In this case, the specially modified cell phone (29) is installed outside the meter (23) with the camera (30) facing towards the meter screen (62), so that it may pick up the information displayed on screen at any time. Following the order issued by the electric power company or based of it's own program, the mobile telephony apparatus will photograph the meter display (62) with the use of the camera, convert the photograph to digital characters with the use of the optical recognition program (OCR) that will have been installed, and send the information (consumption reading) to the P.C. In this case, no particular memory will be required for metering the power consumption, given that the cell phone may read the mechanical memory, namely the meter screen (62). Also, due to the fact that the call is initiated on the part of the consumer, the caller number will also be the client number.

With this system, all the installations, unsealing operations and modifications of the meters are no longer required. The overall subsequent construction and processing is external and the electric company may easily transfer the system from meter to meter, so that the required data may be collected in order to elaborate studies and draft the consumption curves, without even having installed the system mentioned in the above. Obviously, the P.C. will receive the calls and then process the information, thus implementing a more rational pricing policy.

The camera (30) photographing the meter screen may be connected to a wireless communication system (18), such as a “Blue-tooth” or any other means, and it will send the readings that will previously have been processed by an optical character recognition program (OCR) to a nearby “Communicator”. This same camera could also be used for the collection of information by other meters of this sort, such as water (24), gas (25) meters, etc., in which care will have been given for constant supply by a battery, whether rechargeable or not, photovoltaic or other systems that will be made available in the future.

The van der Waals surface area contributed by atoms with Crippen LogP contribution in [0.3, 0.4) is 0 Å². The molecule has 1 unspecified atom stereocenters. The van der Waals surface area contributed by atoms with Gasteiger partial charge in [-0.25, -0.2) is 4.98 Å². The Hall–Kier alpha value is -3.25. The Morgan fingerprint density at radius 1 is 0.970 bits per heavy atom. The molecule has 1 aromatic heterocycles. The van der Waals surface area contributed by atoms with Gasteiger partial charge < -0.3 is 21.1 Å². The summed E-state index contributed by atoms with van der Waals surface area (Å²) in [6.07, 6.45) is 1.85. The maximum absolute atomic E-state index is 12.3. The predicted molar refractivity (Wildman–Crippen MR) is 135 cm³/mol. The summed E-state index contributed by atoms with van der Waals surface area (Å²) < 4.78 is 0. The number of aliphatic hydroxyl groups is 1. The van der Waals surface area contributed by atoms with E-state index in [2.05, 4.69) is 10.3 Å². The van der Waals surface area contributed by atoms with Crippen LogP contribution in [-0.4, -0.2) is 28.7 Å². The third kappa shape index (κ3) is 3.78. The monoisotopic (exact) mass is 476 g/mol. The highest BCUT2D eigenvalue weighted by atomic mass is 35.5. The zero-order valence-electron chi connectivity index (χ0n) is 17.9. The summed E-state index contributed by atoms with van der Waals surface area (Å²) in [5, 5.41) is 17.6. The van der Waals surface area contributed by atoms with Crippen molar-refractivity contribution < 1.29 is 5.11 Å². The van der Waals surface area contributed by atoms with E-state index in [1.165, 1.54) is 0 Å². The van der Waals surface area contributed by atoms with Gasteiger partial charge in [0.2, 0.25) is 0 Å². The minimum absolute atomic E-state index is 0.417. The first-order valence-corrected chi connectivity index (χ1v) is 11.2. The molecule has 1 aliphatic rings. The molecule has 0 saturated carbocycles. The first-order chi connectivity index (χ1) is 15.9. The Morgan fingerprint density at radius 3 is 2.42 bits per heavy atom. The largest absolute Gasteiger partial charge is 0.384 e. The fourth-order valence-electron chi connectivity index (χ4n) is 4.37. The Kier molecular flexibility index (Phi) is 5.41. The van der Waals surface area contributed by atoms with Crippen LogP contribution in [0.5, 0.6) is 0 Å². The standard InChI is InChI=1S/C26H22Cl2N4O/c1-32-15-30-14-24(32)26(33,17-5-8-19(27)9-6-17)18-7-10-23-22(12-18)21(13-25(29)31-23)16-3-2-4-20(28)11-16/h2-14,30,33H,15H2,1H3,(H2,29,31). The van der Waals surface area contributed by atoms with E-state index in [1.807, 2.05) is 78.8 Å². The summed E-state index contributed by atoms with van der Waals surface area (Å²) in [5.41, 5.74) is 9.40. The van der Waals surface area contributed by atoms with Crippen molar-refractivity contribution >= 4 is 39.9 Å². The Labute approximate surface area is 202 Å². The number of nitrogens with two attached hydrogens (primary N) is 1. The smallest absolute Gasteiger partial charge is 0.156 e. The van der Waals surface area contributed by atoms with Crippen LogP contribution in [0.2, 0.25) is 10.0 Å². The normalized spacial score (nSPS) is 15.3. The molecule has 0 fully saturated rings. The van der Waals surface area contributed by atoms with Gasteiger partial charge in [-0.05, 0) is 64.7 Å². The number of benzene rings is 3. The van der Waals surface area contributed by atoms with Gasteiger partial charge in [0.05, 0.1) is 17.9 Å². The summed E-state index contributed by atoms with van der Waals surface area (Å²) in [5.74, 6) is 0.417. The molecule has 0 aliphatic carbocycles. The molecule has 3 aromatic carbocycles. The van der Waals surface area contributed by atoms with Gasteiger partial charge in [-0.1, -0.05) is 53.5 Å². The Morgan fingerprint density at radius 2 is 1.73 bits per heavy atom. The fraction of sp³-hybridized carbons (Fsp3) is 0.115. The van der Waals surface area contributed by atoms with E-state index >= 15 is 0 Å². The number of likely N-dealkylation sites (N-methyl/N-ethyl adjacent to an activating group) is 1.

The system will also provide the information associated with the consumption by the clients and the specific hours of consumption to the companies supplying, selling power to the company maintaining the network, so that they may also know how much power was actually consumed. This will assist in the more fair costing of the power the P.C. purchases by third parties.

As mentioned in the above, we have selected the power and water supply corporations in order to simplify the description. It is both understood as well as obvious to those having the knowledge required, that the present system could also be expanded to all the companies disposing of meters that are accessible by the consumers, such as water, gas, natural gas, heating companies, etc. In addition, the system could also be implemented by companies not disposing of meters that are accessible by the consumers, such as the telephone companies. In this case, the consumer will have the ability to read the account status at any time, accessing the “Communicator” (1) with the use of a special access code (pin). This may be initiated by reading the meter through the Internet.

The specific innovation of the present invention is that it allows the clients to check and possibly intervene to their consumptions at any time and calculate their expenses in advance, whether it is about a domestic consumption or a professional one.

Communication of the client with the PUOs through the “Communicator” (1) may be effected at the client's discretion, or automatically by a software program that will be installed to the client's personal computer (PC) at the house or the professional Installation or enterprise. This option is a very significant, since it allows the control over the cost of consumption.

BRIEF DESCRIPTION OF DRAWINGS

FIG. 1: An overview of the installation and the connection between the different devices and systems and the data processing offices (15, 16) through the telephone network (14).

FIG. 2: Typical example of “Communicator” (1) Illustration.

FIG. 2 a: Typical “Communicator” (1) display referring to consumption indications.

FIG. 2 b: Typical “Communicator” (1) display graphically representing consumption in relation to price.

FIG. 2 c: Typical “Communicator” (1) display Indicating the status of the electrical appliances of the consumer.